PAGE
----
The Artistic Vision of the Androgynous Female: An Exploration of Patterned Symbolism and Gender Constructs in the Lifework of Virginia Woolf Open Access

Moriarty, Hannah Kathryn (2015)

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Throughout her novels, Virginia Woolf maintains a constant awareness of normative gender roles and the means by which masculine and feminine identities fit within these societal conventions. One means by which Woolf repeatedly returns the reader's attention to these pervasive gendered identities is through her patterned and cross-textual use of imagery. In particular, I have chosen to trace the presence of, and explore the language surrounding, the seemingly banal objects of the tree and the table. The analysis of their function within the text will shed insight into this dilemma of a gendered binary that our female creator Virginia Woolf faced in the writing of her masterpieces Orlando, To the Lighthouse, and Between the Acts. I will detail the way in which the perceived legacy of males and females is inherently different and the means by which, in each of her three novels, Woolf entertains a similar figure of female androgyny in order to mediate this tension between the gender binary. Woolf advocates for a world in which women can venture outside of their traditionally defined sphere of domesticity and illuminates the voice of female intuition that has previously been silenced. She questions: What voice has society deprived from the male-dominated sphere of academia? What can the women bring to the table? I propose that the androgynous female creators Orlando the poet, Lily Briscoe the painter, and Miss La Trobe the playwright, will embody not only this tension between the binary but also illuminate a liminal space in which a meeting of the minds can occur, a means to attain the hallowed "man-womanly" or "woman-manly" mindset that Woolf sets forth in A Room of One's Own.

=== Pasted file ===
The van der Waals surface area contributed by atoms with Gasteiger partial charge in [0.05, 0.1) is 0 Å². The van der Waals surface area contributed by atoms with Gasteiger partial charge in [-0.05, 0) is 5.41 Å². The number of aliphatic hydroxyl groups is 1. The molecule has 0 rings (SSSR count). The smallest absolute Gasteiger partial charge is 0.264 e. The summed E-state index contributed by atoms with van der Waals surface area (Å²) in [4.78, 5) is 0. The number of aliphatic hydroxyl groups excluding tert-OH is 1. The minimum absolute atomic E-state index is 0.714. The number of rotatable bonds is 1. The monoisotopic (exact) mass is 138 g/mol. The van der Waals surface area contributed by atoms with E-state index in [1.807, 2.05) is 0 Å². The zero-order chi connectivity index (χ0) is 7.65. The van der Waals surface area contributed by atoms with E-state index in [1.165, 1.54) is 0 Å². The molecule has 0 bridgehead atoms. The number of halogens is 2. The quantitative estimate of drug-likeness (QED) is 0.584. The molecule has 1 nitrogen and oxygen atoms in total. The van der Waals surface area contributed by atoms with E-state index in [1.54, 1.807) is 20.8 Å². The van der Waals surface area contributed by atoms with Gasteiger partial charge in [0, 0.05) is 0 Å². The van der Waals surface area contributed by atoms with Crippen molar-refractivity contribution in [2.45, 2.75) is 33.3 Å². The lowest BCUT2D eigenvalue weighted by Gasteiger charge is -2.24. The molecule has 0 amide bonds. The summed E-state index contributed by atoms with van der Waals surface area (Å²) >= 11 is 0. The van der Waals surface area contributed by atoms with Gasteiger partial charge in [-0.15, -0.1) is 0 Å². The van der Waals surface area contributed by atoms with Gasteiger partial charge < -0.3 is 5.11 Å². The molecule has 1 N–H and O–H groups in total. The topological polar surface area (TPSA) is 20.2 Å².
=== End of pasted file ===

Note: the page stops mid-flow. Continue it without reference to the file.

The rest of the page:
Table of Contents

CHAPTER 1: Traditions of Knowledge 1

Thoughts on Peace 5

Masculine Knowledge 8

Feminine Knowledge 12

Table as Representation of Society 25

The Figure of the Androgynous Female Artist 30

CHAPTER 2: Intersection of the Table and the Tree 36

The Mark on the Wall 36

The Moment 40

In the Orchard 42

Orlando 45

To the Lighthouse 50

Between the Acts 62

The Lady in the Looking-Glass: A Reflection 73

The Art of Fiction 75

CHAPTER 3: Androgynous Artistry 78

The Feminine Power of Silence and Suggestion 78

Feminine Legacy 91

The Third Voice: Peace 99

The Search for Truth in Obscurity 105

Convergence of the Moment 115

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